JICA has earmarked three embankments at Trombay, Nhava and Bhandup for the flamingos to roost

Mumbai: In a first, flamingos affected by the Mumbai Trans-Harbour Link project (MTHL) will get three new embankments in Mumbai after the visiting birds were left with insufficient space for roosting. Japan International Cooperation Agency (JICA) will create these embankments for flamingos after their baseline survey revealed the drawbacks of the ambitious project.

JICA has earmarked areas of the intertidal zones of Trombay, Nhava and Bhandup to create embankments for flamingos to roost. An embankment will be created at Trombay near intertidal jetty, another one at Nhava near Training Ship Rahaman and one at Bhandup near the sewage treatment plant. These embankments will be created as part of a rehabilitation plan for the flamingos.

Flamingos basically display courtship behaviour during their roosting period. They also clean their feathers and look for favourable conditions for nesting during this period.

The baseline survey conducted by JICA between February-May 2016 revealed that there were only two large ponds at Tata Thermal Power Station that were used by flamingos for roosting. Around 16,000 to 20,000 flamingos gather at once near the two large ponds power station. Vivek Kulkarni, a Coastal Ecologist, said, “During the high tide, the ponds at the power station are filled with two feet water allowing the birds to cool themselves.”  The consultant also carried out a survey on the flight runs of the flamingos, roosting sites and general behaviour.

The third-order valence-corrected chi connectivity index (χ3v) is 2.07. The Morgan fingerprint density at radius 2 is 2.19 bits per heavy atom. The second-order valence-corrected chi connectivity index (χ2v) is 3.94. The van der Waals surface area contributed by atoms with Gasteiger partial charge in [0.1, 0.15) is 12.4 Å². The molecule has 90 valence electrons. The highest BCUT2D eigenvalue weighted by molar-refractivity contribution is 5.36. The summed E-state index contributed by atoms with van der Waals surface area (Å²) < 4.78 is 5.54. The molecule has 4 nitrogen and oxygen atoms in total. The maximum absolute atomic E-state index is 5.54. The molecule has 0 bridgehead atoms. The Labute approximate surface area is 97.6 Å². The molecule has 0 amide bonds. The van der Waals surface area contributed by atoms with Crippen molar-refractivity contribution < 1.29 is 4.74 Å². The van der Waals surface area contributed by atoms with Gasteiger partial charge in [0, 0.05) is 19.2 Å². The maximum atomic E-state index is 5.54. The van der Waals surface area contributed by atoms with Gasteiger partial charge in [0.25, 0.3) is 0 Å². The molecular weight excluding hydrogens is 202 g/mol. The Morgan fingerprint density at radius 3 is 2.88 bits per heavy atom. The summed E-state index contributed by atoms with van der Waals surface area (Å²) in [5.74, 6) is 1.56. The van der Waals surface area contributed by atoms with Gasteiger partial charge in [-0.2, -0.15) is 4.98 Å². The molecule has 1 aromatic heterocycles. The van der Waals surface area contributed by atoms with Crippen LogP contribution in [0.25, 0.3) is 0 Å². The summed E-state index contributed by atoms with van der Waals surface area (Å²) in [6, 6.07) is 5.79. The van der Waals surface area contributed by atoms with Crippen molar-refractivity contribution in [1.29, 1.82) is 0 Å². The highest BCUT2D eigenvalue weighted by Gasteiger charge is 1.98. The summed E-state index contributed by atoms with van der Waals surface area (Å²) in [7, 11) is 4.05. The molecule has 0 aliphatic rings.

The baseline survey revealed that flamingos came to spots as close as around 200 metres from where the drilling work and shipping activities were being carried out.  “We found out that the flamingos were barely affected by noise and regular work. However, they were more affected by machinery movements,” added Kulkarni.

Kulkarni said that flamingos are likely to move as far away as 750 metres during the MTHL construction on account of the machinery movement.  “We hope that they return after the construction of the link in a similar manner when they returned after the Airoli bridge was constructed and thrown open to public use in January 1999,” said Kulkarni. “We observed that the flamingos usually don’t fly below the bridge, but above the bridge,” he added.

The survey also revealed that the flamingos use the big patch of mudflats on either side of Trombay. Also, Mulund, Airoli, Uran and areas outside Bhabha Atomic Research Centre (BARC) have patches of mudflats which the flamingos use as feeding grounds.

The baseline survey revealed that areas of Sewri, Mahul Bay and the stretch between Nerul to Nhava will be affected by the project. Around 35,000 flamingos throng the three spots. It is estimated that around 65,000 to 70,000 flamingos usually throng the stretch between Sewri and Mahul Bay.

The survey also revealed other birds that thronged the Sewri area -Ibis, Painted Storks, Open Bill Storks, Osprey and Spotted Eagle thronged the Sewri area. Wader birds like Great knot, Plovers, Curlews, Whimbrels, Stints and Shanks which come from places like Srilanka, Urasia and Siberia also thronged the Sewri area.

“We have submitted the rehabilitation plan to JICA and are waiting for their final approval”, added Kulkarni. The scope of the work for the MumbaiTrans- Harbour Link includes construction of 22 km long 6-Lane Bridge with interchanges at Sewri in Mumbai and at Chirle on Navi Mumbai side.

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